I studied Journalism at La Trobe University in Bundoora. Communication and writing were my strongest subjects in high school, and I loved all of the work I was completing for my internship< and part time editorial roles. The journalism program really solidified my desire to find a role with versatility and depth. I loved communication – both through visual and written mediums – and< it’s still my passion today. I selected subjects that gave me a broad knowledge of all types of communication and I still apply a lot of what I learned at university to my job now. One of the best choices I made was to vary my skillset and electives, as so many employers now require potential employees to have a broad spectrum of abilities.

Tell us about your career journey so far. Who you have worked for, and explain any highlights?

After finishing university I was offered a full time job working as an editor at an online publication called This was an incredible starting role for me, as it allowed me to attend and write about fashion weeks, events and the industry as a whole. The fashion week and events circuit can grow tiresome, which is why I started to look for something more wholesome. That’s how I ended up at Intimo, and I’ve been there ever since. To be completely honest with you my entire career at Intimo has been a highlight. From my first day I have had incredible mentors and have been trusted with opportunities that I doubt would have come my way in any other organisation. I have such an incredible team and together we’ve managed to completely modernise and change the face of the brand. We’ve travelled overseas on international campaigns to Mexico, Italy, Bali, Thailand and Vietnam and worked with some of the most amazing creatives in the industry to help bring our vision to life.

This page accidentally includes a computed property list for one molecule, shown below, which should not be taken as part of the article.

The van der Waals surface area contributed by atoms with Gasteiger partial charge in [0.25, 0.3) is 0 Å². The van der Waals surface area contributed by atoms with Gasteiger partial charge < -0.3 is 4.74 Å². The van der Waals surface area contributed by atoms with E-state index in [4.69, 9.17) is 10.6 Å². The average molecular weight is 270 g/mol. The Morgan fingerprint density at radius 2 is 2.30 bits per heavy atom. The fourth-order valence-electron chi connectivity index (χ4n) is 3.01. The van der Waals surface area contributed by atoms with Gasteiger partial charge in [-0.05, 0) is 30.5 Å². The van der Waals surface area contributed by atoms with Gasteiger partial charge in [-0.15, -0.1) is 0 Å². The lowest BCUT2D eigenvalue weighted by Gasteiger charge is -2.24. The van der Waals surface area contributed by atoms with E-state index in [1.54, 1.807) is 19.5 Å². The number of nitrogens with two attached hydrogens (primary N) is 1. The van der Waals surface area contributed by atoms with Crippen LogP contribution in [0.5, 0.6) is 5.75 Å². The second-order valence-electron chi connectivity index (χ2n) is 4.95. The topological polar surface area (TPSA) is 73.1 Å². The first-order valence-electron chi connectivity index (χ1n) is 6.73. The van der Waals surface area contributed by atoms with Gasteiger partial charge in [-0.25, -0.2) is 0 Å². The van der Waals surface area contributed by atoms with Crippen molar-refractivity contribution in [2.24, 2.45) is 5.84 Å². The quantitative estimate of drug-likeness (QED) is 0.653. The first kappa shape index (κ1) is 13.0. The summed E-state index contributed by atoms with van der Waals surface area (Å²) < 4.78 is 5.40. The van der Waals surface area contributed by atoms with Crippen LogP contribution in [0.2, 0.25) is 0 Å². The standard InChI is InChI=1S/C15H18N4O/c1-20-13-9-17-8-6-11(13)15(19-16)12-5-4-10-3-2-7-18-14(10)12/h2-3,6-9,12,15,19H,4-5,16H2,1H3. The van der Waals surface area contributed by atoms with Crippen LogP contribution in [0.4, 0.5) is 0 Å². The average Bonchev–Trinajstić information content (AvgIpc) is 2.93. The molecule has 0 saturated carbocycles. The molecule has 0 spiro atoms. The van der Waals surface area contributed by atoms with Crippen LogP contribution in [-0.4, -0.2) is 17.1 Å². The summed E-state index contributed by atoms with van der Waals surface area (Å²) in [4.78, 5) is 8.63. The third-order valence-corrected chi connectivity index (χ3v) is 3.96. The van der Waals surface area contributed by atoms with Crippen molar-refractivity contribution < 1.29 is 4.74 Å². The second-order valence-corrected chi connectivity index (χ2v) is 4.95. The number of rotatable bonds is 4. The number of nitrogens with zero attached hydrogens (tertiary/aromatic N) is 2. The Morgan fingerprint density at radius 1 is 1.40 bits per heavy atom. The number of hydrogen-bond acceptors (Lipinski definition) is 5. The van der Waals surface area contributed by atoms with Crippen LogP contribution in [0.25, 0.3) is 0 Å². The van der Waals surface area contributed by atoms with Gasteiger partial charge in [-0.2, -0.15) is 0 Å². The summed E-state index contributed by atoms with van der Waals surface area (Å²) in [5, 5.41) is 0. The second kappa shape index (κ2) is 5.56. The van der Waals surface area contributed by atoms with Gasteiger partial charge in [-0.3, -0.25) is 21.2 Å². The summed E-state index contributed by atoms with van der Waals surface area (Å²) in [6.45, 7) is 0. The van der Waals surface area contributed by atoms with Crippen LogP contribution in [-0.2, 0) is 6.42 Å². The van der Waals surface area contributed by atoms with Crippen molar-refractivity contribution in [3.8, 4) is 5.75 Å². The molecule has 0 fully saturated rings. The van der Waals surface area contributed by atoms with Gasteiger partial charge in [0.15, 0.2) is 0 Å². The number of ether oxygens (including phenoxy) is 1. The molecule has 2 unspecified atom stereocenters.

How did you get into the job that you are in now?

I applied for a marketing assistant role at Intimo through an advertisement on job seeker. I had three rounds of interviews and had to complete writing tasks before my final interview with the directors of the organisation. After that interview, I wanted the job so badly that I called the recruitment agency and demanded that they tell me the outcome. After working in this role for 12 months, my manager went on maternity leave and I was asked to look after the marketing department in her absence. This was such a huge learning curve for me. Managing people is one of the hardest parts of any job, and although it wasn’t easy, I loved the challenge. When my manager returned from maternity leave, she worked with the directors of the organisation to create an entirely new role for me as brand manager. Intimo isn’t really a title driven organisation – if you want an opportunity you are encouraged to go for it and the management team will support you when you need it. It’s truly unique and focusses a lot on team work and personal development.

What is the hardest part of your current job?

I think the hardest part of any brand management or creative director role is being switched on 24/7. We live in a digital world, and our consumers can reach us at all hours of the day. It’s certainly not a 9-5 job and it requires you to be in tune with public sentiment across trends, social media, politics, humanitarian issues and climate change. You have to be nimble and responsive; case in point the current global pandemic. Lockdown restrictions meant that in the space of hours we had to pivot a 25 year heritage of face-to-face bra fittings to virtual Zoom and Facetime fittings, all while training 1,500 bra fit specialists across Australia and New Zealand to do the same. There are highs and lows in fashion, and you have to learn to just roll with it and enjoy the ride.